BOSTON (FOX 25 / MyFoxBoston.com) - The U.S. airspace is one of the safest in the world, but close calls remain a real problem.
FOX Undercover obtained air traffic control recordings that give an inside look at the communication between air traffic controllers and pilots as they face close calls.
One close call unfolded in the sky over New England last October as a pilot lost engine power while traveling from Fitchburg to Vermont.
Pilot Janice Peaslee is heard on the Air Traffic Control recording saying, “The engine is just, is, is losing power, I guess.”
Air Traffic Controller Chris Henchey was on the job.
“You know I knew that this was a serious situation because the type of airplane she was flying only has one engine. So there's no backup,” said Henchey.
Henchey says the pilot wouldn't make it to the nearest airport in Concord, New Hampshire, so he directed her to a nearby field.
They kept talking until they lost contact with each other because the plane was so low.
“It's a waiting game,” said Henchey. “You're kind of hoping and praying at that point that she gets down safely.”
Out of contact, Peaslee made one last attempt to start her engine, and it worked.
Henchey and Peaslee reunited in Atlanta earlier this month as the National Air Traffic Controllers Association honored Henchey for his life saving actions.
It's the type of happy ending everyone hopes for.
But a 2011 aviation safety report from the U.S. Government Accountability Office warns of the “risk of catastrophic accidents”.
"Mishaps and close calls involving aircraft or other vehicles at airports or in the airspace around airports are common," according to the report.
The most serious close call at Logan airport happened in 2005 when two planes were cleared for takeoff within five seconds of each other.
The problem? Air traffic controllers didn't notice the planes were on intersecting runways.
The planes took off separated by less than 200 feet.
It's called a runway incursion, the unauthorized presence of a plane, vehicle or person on the runway.
The F.A.A. categorized that one as a Category A, meaning a collision was narrowly avoided.
FOX Undercover obtained records from the F.A.A. about runway incursions and found that since 2009, there have been 34 at Logan.
Thankfully, the most serious ones were Category C, meaning there was enough time or distance to avoid a collision.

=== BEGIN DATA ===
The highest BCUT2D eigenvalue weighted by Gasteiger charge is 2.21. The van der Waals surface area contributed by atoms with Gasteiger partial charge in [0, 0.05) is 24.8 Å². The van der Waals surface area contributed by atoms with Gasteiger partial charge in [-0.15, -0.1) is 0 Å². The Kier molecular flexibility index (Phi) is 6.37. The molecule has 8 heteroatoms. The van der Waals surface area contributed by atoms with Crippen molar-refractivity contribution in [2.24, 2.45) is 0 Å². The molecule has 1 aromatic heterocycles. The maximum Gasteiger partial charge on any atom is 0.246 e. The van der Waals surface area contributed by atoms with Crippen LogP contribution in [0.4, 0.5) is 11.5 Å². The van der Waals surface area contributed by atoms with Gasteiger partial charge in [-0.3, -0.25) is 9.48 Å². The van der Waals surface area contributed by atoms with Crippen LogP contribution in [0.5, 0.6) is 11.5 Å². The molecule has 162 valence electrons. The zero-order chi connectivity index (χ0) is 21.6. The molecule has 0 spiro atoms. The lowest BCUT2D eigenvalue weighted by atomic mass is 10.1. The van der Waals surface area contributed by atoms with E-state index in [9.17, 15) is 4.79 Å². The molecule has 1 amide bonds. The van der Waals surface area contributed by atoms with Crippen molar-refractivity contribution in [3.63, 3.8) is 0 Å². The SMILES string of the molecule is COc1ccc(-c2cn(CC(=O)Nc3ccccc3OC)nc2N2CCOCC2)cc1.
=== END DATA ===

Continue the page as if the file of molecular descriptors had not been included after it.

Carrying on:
“Runway incursions are a problem,” said Henchey. “They're a loss of separation. We have rules in place to make sure that safety happens. And runway incursions are a violation of those safety rules.”
Henchey admits it can be a stressful job, but he knows it also has its rewards.
“You have to make a decision, sometimes in a split second. And make sure that it's going to work. And keep people safe is our main priority,” said Henchey.
Logan had the most runway incursions in country back in 2005 with 15. In 2011, the airport had nine.
National Air Traffic Controller's Association spokesman Doug Church sent a statement to FOX Undercover:
"Air traffic controllers in Boston and nationwide are committed to aviation safety and are proud that the U.S. has the world's safest runways. The number of serious runway incursions dropped 90 percent from 2000 to 2010. Controllers have worked collaboratively with pilots and the Federal Aviation Administration to achieve our high level of safety and we will continue to work to raise that level even higher."
The F.A.A. also sent a statement: “The Federal Aviation Administration and the Massachusetts Port Authority have worked closely with other members of the aviation community to improve runway safety at Boston Logan International Airport over the past few years. We track every incident, even if it poses no immediate risk -- like the runway incursions at Logan in 2011 -- to better understand what we can do to further improve safety. Analytic tools help us mitigate any safety risks we identify.”
“At Logan, a new centerfield taxiway has helped reduce runway intersections and recently-installed runway status lights provide another important tool to help prevent runway conflicts. Recent changes in air traffic phrasing require a pilot to get a controller's approval before crossing each runway and clarify how a pilot waits for departures before obtaining a takeoff clearance. The FAA is continuing to deploy Next Generation Air Transportation (NextGen) technology and procedures that will further enhance safety.”